Unfortunately, in the time since, Blackburn has not been quite so well treated. Having continued to bankroll the club, if not to quite the same levels of success, Walker died in 2000, missing an era of mid-table stability over the course of the next decade. While he left provision for the club in his will, those funds were managed by the trustees of his estate. The aim was always for the club to become self-sustainable, and so benefit from some form of return for Walker's investment in the future. Self-sustainability never materialised as a financial reality, however. Instead, the club continued to cost, and cost, and cost, and so eventually it was put up for sale.
What has happened since is well documented, with the dereliction of Rovers under their new ownership apparent for all to see. Since Indian poultry company Venky's bought the club in 2010, Rovers have been relegated to the Championship in farcical circumstances, and seem more likely to drop down to the third tier than to earn promotion any time soon. Jack Walker could never have been expected to foresee that, and it would doubtlessly have broken his heart if he had. That said, as a businessman and astute reader of markets, he might have foreseen the effect his spending had on the economy of the Premier League.
Whether or not one feels that Walker's expenditure was incompatible with romance, there's certainly a compelling case to be made for it ushering in the financial excesses which came afterwards. It's hard to deny that, in the aftermath of Walker's huge personal outlay, transfer fees did indeed start to spiral, and wages started to go through the roof. While this wasn't entirely down to Walker, with Blackburn's rivals also spending big, the effect of two record transfer fees in almost as many years as well as serious wage packets – Sutton alone was reported to be on £10,000 a week – cannot easily be swept under the carpet. This was not money generated by Blackburn as a football club, but money lavished by Walker as an individual. In that sense, he was a precursor to the modern era of super-wealthy individual owners, even if he was a local lad as opposed to an overseas oligarch.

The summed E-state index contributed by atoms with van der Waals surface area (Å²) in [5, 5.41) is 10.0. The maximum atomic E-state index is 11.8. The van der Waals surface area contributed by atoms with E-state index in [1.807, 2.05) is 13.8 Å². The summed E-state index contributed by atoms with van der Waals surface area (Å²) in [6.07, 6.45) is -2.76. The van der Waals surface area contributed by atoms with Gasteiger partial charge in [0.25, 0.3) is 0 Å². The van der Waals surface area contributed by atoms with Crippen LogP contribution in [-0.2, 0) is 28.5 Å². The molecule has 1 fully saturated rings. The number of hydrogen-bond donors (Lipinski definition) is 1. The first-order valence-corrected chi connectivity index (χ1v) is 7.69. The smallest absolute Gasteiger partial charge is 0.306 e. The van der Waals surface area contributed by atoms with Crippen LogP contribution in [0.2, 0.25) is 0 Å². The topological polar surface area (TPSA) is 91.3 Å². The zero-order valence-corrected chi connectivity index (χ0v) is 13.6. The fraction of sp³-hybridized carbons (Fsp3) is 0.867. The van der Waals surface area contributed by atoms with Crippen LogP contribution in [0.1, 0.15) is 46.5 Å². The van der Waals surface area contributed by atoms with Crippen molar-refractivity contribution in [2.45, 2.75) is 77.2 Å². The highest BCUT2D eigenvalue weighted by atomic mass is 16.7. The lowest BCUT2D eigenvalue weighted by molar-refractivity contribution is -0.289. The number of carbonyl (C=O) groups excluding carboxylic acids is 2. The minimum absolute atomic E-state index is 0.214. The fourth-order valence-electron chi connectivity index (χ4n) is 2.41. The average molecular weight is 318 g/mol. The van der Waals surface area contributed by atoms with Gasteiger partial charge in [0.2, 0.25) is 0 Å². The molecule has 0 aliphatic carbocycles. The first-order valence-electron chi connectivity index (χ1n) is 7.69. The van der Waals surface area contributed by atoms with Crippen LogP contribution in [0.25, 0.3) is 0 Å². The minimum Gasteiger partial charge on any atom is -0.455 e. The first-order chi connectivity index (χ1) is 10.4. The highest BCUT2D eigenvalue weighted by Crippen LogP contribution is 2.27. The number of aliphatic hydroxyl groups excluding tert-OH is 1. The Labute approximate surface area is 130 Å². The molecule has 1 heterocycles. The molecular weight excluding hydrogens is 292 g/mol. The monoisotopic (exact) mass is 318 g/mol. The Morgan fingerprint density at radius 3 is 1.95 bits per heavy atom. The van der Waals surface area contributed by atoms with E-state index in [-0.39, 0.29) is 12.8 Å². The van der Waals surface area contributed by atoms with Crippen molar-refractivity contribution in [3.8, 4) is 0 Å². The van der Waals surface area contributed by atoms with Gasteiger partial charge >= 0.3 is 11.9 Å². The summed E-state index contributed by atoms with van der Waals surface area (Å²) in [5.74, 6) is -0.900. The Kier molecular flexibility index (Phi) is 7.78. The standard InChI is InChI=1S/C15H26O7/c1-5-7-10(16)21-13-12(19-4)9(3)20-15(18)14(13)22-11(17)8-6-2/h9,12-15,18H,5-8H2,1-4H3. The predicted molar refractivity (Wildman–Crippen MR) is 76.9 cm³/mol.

With the age of Abramovich, Sheikh Mansour and the like, the dream of men like Jack Walker is over. The Premier League is now a global brand, and it attracts global money on a planetary scale. Local grandees in provincial towns can no longer afford to bankroll Premier League football clubs, or at least not to compete with the enormous finances generated by the raw resources of foreign investors. In spending as he did, Walker played his own significant part in the inflation of transfers, wages and the like, and so in some ways paved the way for the resultant rise of the super-rich owner, not to mention the ever-increasing financial onus on clubs the size of Blackburn Rovers. In that sense, he helped to change the face of the game with Blackburn, for better or for worse.